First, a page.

Whilst most are aware that the holy Muslim holiday of Ramadan is currently taking place, there are a number of aspects of the holiday that some people in the UK are still unaware of. After all, the holy month is about much more than simply fasting.
It is true that fasting between sunrise and sunset for thirty days is the central focus of Ramadan, and something that jumps to mind first when people start talking about it. People have a lot of questions about this holy month, so here we share a number of things about Ramadan that you may not know:
When the sun goes down, Muslim families will generally gather together or join other families to break their fast and enjoy their first meal of the day. They also must wake up early, with some waking up around 3:00 or 4:00am to have breakfast together before the sun rises and their day begins.
Eating in this way gives families who otherwise may not be able to find time to eat many meals together as a family some important time to share.
Ramadan doesn’t occur at the exact same time each year. The holiday is actually determined by the lunar calendar, which brings the start day forwards by a few days each year. Over time Ramadan will switch from summer months, where days are longer, hotter and much more difficult to fast through into winter months where days are cooler and there are much less daylight hours to get through before the fast can be broken.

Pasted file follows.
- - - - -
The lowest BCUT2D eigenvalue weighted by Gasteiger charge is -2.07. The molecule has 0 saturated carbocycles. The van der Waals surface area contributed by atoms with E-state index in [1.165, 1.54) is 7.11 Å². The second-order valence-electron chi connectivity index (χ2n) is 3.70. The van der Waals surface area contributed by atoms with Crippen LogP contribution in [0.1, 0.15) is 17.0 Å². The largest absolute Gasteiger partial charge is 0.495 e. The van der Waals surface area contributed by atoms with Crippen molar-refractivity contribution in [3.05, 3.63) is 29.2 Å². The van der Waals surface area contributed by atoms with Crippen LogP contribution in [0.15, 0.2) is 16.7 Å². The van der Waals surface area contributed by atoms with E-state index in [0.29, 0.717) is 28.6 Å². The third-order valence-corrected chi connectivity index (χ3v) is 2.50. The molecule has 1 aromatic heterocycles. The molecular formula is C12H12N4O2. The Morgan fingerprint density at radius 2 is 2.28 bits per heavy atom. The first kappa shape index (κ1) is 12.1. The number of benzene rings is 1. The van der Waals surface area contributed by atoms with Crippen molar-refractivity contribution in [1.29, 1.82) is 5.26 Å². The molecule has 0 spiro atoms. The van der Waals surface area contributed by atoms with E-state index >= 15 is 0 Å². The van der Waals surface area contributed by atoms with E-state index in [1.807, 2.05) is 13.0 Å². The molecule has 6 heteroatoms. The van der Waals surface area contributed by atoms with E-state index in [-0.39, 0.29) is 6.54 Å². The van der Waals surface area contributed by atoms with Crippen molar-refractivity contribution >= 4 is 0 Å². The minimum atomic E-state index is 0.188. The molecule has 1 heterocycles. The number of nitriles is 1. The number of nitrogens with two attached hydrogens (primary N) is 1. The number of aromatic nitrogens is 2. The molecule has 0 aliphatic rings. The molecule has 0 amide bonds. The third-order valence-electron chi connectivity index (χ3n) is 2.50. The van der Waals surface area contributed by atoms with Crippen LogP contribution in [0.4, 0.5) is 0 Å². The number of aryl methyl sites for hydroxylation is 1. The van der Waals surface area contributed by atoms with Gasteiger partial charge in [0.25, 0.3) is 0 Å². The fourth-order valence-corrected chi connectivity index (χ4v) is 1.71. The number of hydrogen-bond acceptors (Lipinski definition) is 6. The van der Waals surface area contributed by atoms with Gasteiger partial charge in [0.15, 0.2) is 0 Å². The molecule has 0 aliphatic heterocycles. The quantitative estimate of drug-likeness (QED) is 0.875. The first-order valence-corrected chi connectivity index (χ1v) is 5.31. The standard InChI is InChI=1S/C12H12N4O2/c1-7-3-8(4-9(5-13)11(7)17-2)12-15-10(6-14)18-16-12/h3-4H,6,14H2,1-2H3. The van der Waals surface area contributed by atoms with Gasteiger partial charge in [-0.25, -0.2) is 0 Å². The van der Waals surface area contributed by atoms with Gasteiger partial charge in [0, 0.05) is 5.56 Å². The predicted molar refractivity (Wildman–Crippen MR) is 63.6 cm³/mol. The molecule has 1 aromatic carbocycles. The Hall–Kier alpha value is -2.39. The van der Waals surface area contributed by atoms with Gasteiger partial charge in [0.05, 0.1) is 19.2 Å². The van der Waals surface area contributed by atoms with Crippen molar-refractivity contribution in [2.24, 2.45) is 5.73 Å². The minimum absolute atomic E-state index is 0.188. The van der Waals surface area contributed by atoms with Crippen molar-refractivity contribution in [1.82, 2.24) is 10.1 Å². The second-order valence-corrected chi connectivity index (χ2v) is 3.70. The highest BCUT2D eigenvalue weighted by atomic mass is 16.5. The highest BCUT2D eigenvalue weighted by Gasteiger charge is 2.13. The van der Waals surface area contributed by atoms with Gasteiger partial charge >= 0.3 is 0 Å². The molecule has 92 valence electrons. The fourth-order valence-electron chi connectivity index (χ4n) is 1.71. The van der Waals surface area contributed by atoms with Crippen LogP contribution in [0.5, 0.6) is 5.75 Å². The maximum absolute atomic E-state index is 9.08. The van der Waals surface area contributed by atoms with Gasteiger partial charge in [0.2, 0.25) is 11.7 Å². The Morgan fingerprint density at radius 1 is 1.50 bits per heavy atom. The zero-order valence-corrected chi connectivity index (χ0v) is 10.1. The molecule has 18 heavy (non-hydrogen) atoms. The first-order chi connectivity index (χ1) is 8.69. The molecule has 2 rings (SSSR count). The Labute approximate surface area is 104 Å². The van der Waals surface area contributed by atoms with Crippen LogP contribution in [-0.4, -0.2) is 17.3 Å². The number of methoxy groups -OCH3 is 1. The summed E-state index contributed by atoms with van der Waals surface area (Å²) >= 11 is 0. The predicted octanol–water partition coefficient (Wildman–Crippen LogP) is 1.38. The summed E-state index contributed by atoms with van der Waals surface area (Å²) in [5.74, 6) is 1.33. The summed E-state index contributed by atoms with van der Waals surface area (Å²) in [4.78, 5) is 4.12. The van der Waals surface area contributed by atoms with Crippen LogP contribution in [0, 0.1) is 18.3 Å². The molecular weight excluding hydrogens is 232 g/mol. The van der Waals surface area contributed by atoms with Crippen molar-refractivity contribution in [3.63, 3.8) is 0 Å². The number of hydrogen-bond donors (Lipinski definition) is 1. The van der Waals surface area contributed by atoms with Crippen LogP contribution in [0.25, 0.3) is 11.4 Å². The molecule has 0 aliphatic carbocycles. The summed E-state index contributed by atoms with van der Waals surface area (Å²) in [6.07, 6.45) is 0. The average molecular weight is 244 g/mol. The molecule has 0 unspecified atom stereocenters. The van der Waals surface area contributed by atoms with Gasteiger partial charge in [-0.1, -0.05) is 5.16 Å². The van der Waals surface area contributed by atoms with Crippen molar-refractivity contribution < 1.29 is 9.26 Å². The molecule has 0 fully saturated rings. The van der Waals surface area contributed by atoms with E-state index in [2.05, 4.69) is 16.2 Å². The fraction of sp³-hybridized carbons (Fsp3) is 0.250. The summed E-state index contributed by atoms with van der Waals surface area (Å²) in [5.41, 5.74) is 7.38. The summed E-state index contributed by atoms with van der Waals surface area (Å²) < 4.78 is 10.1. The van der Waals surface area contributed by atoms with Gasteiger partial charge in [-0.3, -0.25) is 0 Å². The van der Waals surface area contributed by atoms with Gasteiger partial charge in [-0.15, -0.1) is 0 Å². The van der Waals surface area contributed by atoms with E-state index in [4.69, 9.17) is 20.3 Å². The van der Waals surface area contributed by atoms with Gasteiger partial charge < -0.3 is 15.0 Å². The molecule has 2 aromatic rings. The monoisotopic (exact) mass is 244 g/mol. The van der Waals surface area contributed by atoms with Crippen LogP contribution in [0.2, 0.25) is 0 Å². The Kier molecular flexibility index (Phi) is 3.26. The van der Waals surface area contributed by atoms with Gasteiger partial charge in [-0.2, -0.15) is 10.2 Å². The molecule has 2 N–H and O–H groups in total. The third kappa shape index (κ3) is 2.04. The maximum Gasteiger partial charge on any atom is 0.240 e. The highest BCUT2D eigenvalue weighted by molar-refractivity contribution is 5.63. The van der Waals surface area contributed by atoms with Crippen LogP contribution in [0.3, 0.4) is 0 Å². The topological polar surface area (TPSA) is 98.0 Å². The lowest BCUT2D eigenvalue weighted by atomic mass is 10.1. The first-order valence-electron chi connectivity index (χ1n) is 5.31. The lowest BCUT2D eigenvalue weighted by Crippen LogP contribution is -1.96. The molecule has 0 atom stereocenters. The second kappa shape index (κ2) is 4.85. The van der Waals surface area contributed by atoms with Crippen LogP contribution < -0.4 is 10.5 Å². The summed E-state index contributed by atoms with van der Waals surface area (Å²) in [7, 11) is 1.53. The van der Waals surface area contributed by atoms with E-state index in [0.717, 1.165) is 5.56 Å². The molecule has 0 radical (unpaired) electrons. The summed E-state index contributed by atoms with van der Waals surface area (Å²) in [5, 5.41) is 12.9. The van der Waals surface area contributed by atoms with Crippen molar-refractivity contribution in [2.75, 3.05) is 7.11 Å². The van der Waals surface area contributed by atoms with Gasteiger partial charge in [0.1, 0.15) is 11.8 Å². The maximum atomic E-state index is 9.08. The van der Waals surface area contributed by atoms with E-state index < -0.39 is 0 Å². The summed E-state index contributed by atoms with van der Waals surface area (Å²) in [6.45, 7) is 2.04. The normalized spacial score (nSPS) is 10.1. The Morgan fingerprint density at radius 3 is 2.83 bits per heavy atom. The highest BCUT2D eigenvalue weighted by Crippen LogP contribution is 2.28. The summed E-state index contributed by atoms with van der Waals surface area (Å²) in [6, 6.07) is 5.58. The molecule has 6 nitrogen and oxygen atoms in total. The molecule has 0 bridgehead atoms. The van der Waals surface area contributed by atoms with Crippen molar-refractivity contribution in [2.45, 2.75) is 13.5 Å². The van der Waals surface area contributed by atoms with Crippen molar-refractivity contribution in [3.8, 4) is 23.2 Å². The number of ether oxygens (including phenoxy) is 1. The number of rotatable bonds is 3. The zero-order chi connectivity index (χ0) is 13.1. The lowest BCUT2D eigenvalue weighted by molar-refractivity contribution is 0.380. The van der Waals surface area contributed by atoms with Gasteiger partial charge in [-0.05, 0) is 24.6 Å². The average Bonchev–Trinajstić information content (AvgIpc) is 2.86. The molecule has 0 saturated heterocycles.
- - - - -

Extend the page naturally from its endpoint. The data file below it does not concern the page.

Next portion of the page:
A long day without food is difficult, but it is made much harder by the fact that during Ramadan, Muslims aren’t allowed to drink anything either. When Ramadan falls in the middle of a hot summer, like it did in 2018, it can become extremely difficult, even dangerous for some to get through their working day.
As there are some added dangers to fasting, especially during summer, there are a number of people who are exempt from fasting: the elderly, pregnant woman and young children are exempt as well as anyone with a medical condition that fasting may exacerbate. As children get older they often seen taking part in a half-day fast and a lot of pregnant women or elderly family members who can’t take part in the fast are commonly known to donate one meal from their day to those less fortunate than themselves.
Our opening times at Royal Nawaab’s halal restaurant in London have changed to accommodate the holy month. Please check our website for our new opening and closing schedule.